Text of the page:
John Midwinter, who has died aged 83, did much to transform telecommunications from a simple phone-based service in the 1970s to the full broadband and internet network that we have today. Before such services came from the privatised British Telecom, the state provider was the General Post Office: during John’s time at the GPO research laboratory (1971-84), he shaped the understanding, design and development of the first optical fibre communications systems and their introduction into the UK network.
In the process he helped Britain lead the world in establishing optical communications as a fast-moving and competitive research area.
When, in 1966, Charles Kao of Standard Telecommunication Laboratories proposed the idea of optical fibres – strands of glass as thin as a hair carrying communications traffic – the challenges were huge, and struck many as insurmountable. A full system called for the design of optical transmitters and receivers, reliable lasers to generate pulses of light, techniques to modulate and demodulate data, and a better understanding of the physics of data-carrying optical pulses propagating in glass.
However, John, as head of what became the GPO’s optical communications division, set about developing a complete system carrying live traffic. In 1977 the world’s first optical fibre system was installed between Martlesham and Kesgrave, in Suffolk, with members of his research team splicing fibres in the snow, sleet and rain, to successfully demonstrate the transmission of data over approximately 8km of fibre.
The next problem was to significantly extend the length of these systems. This involved the use of mono-mode fibres of a much smaller diameter core, supporting a single path for the light to follow. Data-carrying pulses of light could be prevented from spreading, so allowing much higher data rates over longer distances.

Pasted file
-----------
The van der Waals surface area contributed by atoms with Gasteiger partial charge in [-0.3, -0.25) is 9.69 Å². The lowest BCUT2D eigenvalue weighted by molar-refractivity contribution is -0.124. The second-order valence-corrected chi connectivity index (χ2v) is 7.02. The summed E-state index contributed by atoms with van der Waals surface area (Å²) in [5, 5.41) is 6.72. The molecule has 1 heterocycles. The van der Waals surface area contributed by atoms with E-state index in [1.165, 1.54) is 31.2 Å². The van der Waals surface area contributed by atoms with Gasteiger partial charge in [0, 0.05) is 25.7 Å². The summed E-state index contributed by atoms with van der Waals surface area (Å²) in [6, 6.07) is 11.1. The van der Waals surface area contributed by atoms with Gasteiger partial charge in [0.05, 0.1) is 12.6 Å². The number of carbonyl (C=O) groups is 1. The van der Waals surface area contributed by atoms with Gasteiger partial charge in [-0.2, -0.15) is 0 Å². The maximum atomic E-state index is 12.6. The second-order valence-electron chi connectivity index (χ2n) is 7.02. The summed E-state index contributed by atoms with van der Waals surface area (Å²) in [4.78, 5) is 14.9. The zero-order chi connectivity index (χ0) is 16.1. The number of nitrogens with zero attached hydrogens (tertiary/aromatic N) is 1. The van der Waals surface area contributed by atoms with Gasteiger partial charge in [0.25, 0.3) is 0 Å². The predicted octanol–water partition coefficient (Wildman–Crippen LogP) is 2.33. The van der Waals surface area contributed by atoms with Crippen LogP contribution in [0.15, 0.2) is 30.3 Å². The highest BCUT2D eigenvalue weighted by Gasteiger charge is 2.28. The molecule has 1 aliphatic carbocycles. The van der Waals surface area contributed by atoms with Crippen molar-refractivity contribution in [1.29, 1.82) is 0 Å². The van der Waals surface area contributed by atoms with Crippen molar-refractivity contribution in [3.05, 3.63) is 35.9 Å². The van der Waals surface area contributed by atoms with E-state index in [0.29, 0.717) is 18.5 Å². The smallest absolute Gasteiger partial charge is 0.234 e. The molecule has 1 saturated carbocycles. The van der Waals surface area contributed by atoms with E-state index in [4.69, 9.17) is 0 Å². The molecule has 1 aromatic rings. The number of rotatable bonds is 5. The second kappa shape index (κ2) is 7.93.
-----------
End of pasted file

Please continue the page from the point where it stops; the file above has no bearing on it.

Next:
This went against conventional wisdom, which held that it would be impossible to join such thin, fragile fibres. However, by the early 80s, John’s group achieved this feat, sending data at four times the rate over a distance of 60km.
British Telecom, as it was from 1980, stopped all work on competing technologies and in 1984 became the first telecommunication operator to switch entirely to single-mode fibre systems. The rest of the world soon followed, with the help of John’s textbook, Optical Fibres for Transmission (1979). As a result of his work, today more than 95% of all data is transmitted over optical fibres and more than 500m kilometres of fibre are installed each year on land or under the sea.
In 1984 Eric Ash, head of the department of electronic and electrical engineering at University College London, recruited John as BT professor of optoelectronics. At UCL John focused his research on exploring whether photons could be used to carry out processing functions in order to design, for example, an optical computer. But while photons were excellent for transmission, electrons proved better for switching and other digital functions.
By the early 90s, John returned to research on optical communications, exploring the use of multiple …….